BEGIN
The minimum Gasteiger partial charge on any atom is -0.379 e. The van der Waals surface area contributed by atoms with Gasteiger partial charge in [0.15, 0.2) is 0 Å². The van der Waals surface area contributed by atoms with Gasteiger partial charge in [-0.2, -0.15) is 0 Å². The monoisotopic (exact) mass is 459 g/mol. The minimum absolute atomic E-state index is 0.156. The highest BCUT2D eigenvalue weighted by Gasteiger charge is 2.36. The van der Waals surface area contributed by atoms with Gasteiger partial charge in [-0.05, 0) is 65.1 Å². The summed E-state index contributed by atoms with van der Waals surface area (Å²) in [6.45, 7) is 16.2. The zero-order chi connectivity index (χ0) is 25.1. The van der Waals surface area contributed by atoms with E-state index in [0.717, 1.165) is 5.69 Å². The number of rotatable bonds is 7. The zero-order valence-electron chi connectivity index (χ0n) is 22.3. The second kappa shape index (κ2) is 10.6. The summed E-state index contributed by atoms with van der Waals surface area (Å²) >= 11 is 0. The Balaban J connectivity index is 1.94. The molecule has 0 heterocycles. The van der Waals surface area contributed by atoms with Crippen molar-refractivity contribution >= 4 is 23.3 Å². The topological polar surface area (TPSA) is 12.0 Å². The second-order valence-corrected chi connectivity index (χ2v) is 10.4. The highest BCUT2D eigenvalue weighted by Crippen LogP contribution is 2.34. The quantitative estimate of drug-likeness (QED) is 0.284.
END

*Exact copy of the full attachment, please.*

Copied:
The minimum Gasteiger partial charge on any atom is -0.379 e. The van der Waals surface area contributed by atoms with Gasteiger partial charge in [0.15, 0.2) is 0 Å². The van der Waals surface area contributed by atoms with Gasteiger partial charge in [-0.2, -0.15) is 0 Å². The monoisotopic (exact) mass is 459 g/mol. The minimum absolute atomic E-state index is 0.156. The highest BCUT2D eigenvalue weighted by Gasteiger charge is 2.36. The van der Waals surface area contributed by atoms with Gasteiger partial charge in [-0.05, 0) is 65.1 Å². The summed E-state index contributed by atoms with van der Waals surface area (Å²) in [6.45, 7) is 16.2. The zero-order chi connectivity index (χ0) is 25.1. The van der Waals surface area contributed by atoms with E-state index in [0.717, 1.165) is 5.69 Å². The number of rotatable bonds is 7. The zero-order valence-electron chi connectivity index (χ0n) is 22.3. The second kappa shape index (κ2) is 10.6. The summed E-state index contributed by atoms with van der Waals surface area (Å²) >= 11 is 0. The Balaban J connectivity index is 1.94. The molecule has 0 heterocycles. The van der Waals surface area contributed by atoms with Crippen molar-refractivity contribution >= 4 is 23.3 Å². The topological polar surface area (TPSA) is 12.0 Å². The second-order valence-corrected chi connectivity index (χ2v) is 10.4. The highest BCUT2D eigenvalue weighted by Crippen LogP contribution is 2.34. The quantitative estimate of drug-likeness (QED) is 0.284.